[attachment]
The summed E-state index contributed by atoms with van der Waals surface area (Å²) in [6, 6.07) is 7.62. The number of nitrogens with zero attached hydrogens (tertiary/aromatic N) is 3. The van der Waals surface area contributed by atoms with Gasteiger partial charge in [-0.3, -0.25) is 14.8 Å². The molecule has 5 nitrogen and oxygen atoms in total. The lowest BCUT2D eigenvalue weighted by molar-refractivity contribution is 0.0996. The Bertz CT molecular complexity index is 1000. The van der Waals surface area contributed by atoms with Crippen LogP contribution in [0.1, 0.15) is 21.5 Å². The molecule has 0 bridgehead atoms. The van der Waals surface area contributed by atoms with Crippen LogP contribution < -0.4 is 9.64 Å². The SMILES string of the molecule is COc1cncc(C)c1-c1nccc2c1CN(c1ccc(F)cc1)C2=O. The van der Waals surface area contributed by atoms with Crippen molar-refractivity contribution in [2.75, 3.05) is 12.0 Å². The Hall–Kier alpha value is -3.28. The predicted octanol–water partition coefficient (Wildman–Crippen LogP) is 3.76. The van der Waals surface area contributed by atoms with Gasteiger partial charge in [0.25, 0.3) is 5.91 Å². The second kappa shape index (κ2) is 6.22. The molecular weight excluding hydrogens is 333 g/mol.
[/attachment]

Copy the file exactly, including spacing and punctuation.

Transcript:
The summed E-state index contributed by atoms with van der Waals surface area (Å²) in [6, 6.07) is 7.62. The number of nitrogens with zero attached hydrogens (tertiary/aromatic N) is 3. The van der Waals surface area contributed by atoms with Gasteiger partial charge in [-0.3, -0.25) is 14.8 Å². The molecule has 5 nitrogen and oxygen atoms in total. The lowest BCUT2D eigenvalue weighted by molar-refractivity contribution is 0.0996. The Bertz CT molecular complexity index is 1000. The van der Waals surface area contributed by atoms with Crippen LogP contribution in [0.1, 0.15) is 21.5 Å². The molecule has 0 bridgehead atoms. The van der Waals surface area contributed by atoms with Crippen LogP contribution < -0.4 is 9.64 Å². The SMILES string of the molecule is COc1cncc(C)c1-c1nccc2c1CN(c1ccc(F)cc1)C2=O. The van der Waals surface area contributed by atoms with Crippen molar-refractivity contribution in [2.75, 3.05) is 12.0 Å². The Hall–Kier alpha value is -3.28. The predicted octanol–water partition coefficient (Wildman–Crippen LogP) is 3.76. The van der Waals surface area contributed by atoms with Gasteiger partial charge in [0.25, 0.3) is 5.91 Å². The second kappa shape index (κ2) is 6.22. The molecular weight excluding hydrogens is 333 g/mol.